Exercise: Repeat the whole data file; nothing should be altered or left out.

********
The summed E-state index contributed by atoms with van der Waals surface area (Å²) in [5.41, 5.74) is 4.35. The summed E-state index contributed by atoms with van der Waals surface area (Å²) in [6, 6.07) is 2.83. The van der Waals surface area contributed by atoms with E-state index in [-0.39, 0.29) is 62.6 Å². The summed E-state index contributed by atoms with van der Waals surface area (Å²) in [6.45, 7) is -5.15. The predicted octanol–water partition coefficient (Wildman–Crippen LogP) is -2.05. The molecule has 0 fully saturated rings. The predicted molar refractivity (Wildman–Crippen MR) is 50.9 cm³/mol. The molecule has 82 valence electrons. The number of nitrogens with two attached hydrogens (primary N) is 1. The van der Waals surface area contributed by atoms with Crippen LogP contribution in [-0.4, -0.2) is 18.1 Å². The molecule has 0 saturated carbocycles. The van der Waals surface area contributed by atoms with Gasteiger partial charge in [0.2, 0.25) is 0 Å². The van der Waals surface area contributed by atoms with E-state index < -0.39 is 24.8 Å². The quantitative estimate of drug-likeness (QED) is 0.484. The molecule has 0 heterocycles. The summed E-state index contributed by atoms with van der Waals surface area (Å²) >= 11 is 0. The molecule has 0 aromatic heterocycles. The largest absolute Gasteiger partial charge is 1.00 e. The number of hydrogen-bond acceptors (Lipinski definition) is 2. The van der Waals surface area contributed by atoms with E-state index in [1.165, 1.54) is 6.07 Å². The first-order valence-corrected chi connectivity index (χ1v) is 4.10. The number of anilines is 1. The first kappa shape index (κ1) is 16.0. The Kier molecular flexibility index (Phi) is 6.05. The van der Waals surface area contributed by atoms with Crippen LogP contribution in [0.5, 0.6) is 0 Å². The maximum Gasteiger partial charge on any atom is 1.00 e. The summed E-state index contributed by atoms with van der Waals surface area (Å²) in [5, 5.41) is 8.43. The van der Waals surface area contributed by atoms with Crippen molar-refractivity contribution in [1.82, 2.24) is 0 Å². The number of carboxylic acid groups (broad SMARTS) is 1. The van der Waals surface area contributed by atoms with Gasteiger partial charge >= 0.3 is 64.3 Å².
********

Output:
The summed E-state index contributed by atoms with van der Waals surface area (Å²) in [5.41, 5.74) is 4.35. The summed E-state index contributed by atoms with van der Waals surface area (Å²) in [6, 6.07) is 2.83. The van der Waals surface area contributed by atoms with E-state index in [-0.39, 0.29) is 62.6 Å². The summed E-state index contributed by atoms with van der Waals surface area (Å²) in [6.45, 7) is -5.15. The predicted octanol–water partition coefficient (Wildman–Crippen LogP) is -2.05. The molecule has 0 fully saturated rings. The predicted molar refractivity (Wildman–Crippen MR) is 50.9 cm³/mol. The molecule has 82 valence electrons. The number of nitrogens with two attached hydrogens (primary N) is 1. The van der Waals surface area contributed by atoms with Crippen LogP contribution in [-0.4, -0.2) is 18.1 Å². The molecule has 0 saturated carbocycles. The van der Waals surface area contributed by atoms with Gasteiger partial charge in [0.2, 0.25) is 0 Å². The van der Waals surface area contributed by atoms with E-state index < -0.39 is 24.8 Å². The quantitative estimate of drug-likeness (QED) is 0.484. The molecule has 0 heterocycles. The summed E-state index contributed by atoms with van der Waals surface area (Å²) >= 11 is 0. The molecule has 0 aromatic heterocycles. The largest absolute Gasteiger partial charge is 1.00 e. The number of hydrogen-bond acceptors (Lipinski definition) is 2. The van der Waals surface area contributed by atoms with E-state index in [1.165, 1.54) is 6.07 Å². The first-order valence-corrected chi connectivity index (χ1v) is 4.10. The number of anilines is 1. The first kappa shape index (κ1) is 16.0. The Kier molecular flexibility index (Phi) is 6.05. The van der Waals surface area contributed by atoms with Crippen LogP contribution in [0.5, 0.6) is 0 Å². The maximum Gasteiger partial charge on any atom is 1.00 e. The summed E-state index contributed by atoms with van der Waals surface area (Å²) in [5, 5.41) is 8.43. The van der Waals surface area contributed by atoms with Crippen molar-refractivity contribution in [1.82, 2.24) is 0 Å². The number of carboxylic acid groups (broad SMARTS) is 1. The van der Waals surface area contributed by atoms with Gasteiger partial charge >= 0.3 is 64.3 Å².